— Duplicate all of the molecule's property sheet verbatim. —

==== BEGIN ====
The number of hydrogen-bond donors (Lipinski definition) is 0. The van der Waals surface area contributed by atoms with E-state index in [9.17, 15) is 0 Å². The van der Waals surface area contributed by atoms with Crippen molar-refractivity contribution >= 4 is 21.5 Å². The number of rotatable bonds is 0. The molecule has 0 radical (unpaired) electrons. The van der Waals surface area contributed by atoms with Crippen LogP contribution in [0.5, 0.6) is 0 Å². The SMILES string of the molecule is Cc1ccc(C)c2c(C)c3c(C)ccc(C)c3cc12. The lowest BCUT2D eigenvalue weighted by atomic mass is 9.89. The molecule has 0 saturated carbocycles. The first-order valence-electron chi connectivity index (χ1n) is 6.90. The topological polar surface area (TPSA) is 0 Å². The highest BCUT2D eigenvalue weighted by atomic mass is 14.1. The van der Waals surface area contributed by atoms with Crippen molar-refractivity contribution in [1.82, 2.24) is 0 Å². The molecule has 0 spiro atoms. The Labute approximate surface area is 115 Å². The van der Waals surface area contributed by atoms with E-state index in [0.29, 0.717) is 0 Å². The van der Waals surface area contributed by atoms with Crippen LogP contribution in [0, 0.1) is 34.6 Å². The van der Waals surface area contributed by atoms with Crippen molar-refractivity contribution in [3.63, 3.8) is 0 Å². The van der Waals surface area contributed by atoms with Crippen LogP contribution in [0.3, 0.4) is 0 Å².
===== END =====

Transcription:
The number of hydrogen-bond donors (Lipinski definition) is 0. The van der Waals surface area contributed by atoms with E-state index in [9.17, 15) is 0 Å². The van der Waals surface area contributed by atoms with Crippen molar-refractivity contribution >= 4 is 21.5 Å². The number of rotatable bonds is 0. The molecule has 0 radical (unpaired) electrons. The van der Waals surface area contributed by atoms with Crippen LogP contribution in [0.5, 0.6) is 0 Å². The SMILES string of the molecule is Cc1ccc(C)c2c(C)c3c(C)ccc(C)c3cc12. The lowest BCUT2D eigenvalue weighted by atomic mass is 9.89. The molecule has 0 saturated carbocycles. The first-order valence-electron chi connectivity index (χ1n) is 6.90. The topological polar surface area (TPSA) is 0 Å². The highest BCUT2D eigenvalue weighted by atomic mass is 14.1. The van der Waals surface area contributed by atoms with Crippen molar-refractivity contribution in [1.82, 2.24) is 0 Å². The molecule has 0 spiro atoms. The Labute approximate surface area is 115 Å². The van der Waals surface area contributed by atoms with E-state index in [0.29, 0.717) is 0 Å². The van der Waals surface area contributed by atoms with Crippen LogP contribution in [0, 0.1) is 34.6 Å². The van der Waals surface area contributed by atoms with Crippen molar-refractivity contribution in [3.63, 3.8) is 0 Å². The van der Waals surface area contributed by atoms with Crippen LogP contribution in [0.3, 0.4) is 0 Å².